Call it the Project Runway effect.
Aspiring fashion designers aren't waiting until they graduate from high school to assert their creative spirit. Encouraged by the Contemporary Arts Museum Houston, 13 designers between the ages of 14-17 recently showcased their creations on 28 models from Houston area high schools, including HSPVA, Lamar, Bellaire, and KIPP.
More than 100 guests attended the CAMH Teen Fashion Show at the museum's Brown Foundation Gallery, which featured a red carpet.
The students were encouraged to incorporate creative materials into their runway designs. They used recycled newspapers, aluminum foil, pink-and-white paper fashioned into flowers and uninflated white balloons to create looks that recalled the early work of John Galliano and Alexander McQueen.
Shown here: Model wears a fishtail gown made of recycled newspapers with black lace corset top by designer Duyen Dinh.
Glassell School of Art instructor Noel Foreman and fashion designer Danny Nguyen awarded winners in three categories.
Megan Siemann, a student at Bellaire High School, took home the Most Diverse Collection Award. She presented a top and skirt made from strips of red, yellow and orange fabric and a party dress with a halter top neckline made of plastic Target shopping bags.
Shown here: Siemann, center, with her two models. The dress on the left is made entirely of plastic Target shopping bags.
Megan Thomson, also a student at Bellaire High School, won the Most Innovation Design award. She made a little black dress of LBD trash bags accented with silver pull tabs from cans and a standout futuristic-looking white mini-dress made from electrical outlet plug covers. She is far right in photo.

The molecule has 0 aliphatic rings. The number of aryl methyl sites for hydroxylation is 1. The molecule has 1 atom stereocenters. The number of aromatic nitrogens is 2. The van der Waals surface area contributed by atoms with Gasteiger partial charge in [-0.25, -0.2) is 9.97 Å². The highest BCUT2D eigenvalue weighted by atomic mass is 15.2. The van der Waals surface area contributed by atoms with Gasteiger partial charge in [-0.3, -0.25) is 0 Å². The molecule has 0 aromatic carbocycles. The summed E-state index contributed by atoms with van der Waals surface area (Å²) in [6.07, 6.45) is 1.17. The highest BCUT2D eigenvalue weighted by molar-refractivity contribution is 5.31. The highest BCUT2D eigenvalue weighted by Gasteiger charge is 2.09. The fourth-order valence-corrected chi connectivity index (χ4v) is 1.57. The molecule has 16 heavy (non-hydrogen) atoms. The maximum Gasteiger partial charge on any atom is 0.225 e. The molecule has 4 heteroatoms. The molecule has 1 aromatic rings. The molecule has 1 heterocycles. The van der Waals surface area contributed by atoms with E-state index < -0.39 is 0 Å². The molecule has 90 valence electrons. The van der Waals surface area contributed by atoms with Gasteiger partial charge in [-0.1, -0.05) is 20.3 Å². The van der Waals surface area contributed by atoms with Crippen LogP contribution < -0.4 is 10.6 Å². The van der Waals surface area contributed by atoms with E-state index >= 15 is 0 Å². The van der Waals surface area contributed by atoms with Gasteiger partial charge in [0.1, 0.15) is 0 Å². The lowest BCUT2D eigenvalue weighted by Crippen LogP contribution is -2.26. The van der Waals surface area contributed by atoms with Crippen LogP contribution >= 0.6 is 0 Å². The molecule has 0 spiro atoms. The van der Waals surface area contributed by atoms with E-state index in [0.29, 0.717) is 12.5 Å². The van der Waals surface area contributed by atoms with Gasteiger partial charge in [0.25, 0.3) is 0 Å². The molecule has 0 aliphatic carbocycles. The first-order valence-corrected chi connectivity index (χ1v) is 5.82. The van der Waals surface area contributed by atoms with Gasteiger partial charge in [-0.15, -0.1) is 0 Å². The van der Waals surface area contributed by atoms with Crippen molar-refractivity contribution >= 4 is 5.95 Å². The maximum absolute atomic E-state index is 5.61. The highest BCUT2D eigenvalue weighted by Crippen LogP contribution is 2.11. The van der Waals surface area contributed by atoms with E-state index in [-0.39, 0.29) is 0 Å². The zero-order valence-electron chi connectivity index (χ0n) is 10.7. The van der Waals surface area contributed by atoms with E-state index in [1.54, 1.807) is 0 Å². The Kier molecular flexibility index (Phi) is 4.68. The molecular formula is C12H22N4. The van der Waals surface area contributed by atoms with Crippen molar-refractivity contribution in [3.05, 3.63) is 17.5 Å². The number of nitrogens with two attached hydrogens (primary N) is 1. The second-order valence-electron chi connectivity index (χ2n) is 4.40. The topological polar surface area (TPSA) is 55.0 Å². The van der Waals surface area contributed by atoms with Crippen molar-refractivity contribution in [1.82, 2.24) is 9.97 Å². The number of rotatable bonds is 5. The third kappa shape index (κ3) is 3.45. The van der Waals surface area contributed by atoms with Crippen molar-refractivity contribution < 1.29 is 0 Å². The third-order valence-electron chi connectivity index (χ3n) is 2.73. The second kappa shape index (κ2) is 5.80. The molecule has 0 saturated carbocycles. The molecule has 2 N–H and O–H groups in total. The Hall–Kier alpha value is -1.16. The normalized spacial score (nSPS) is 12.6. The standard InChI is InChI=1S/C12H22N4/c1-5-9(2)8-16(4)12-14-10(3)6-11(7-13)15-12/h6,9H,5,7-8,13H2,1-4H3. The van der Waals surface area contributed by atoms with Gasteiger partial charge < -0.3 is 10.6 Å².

Mod-style mini-dress made of outlet plug covers by Megan Thomson
The “Oh No She Didn’t!” Most Outrageous Award went to Alan Gonzalez, a student at HSPVA, for his daring, over-the-top creations.
His first look, show at far right, featured a male model in a white tank top with shredded-and-torn detail with a black sweater shredded in the back, white jeans splattered with black paint, Goth black platform boots and a “hat” made of black tulle.
The second model, far left, wore an angelic white mini dress festooned with white tulle.
The third model, second from right, wore a gown that featured brown tulle over a large hoop skirt, bare midriff, and a tube top adorned with brown tulle to create one piece.
Ethereal gown by Alan Gonzalez
Angel gown by Alan Gonzalez
Designer Amir Taghi, second from left, stands with his three models.
Model showcases a Greek goddess-inspired dress by designer Sloane Adrogue Gustafson.
The winners received a CAMH membership, a certificate for fashion design classes at the Glassell School of Art Junior School an award made from found objects painted gold by the CAMH Teen Council, a group of teenagers employed by the CAMH to bring the art of their time to their peers.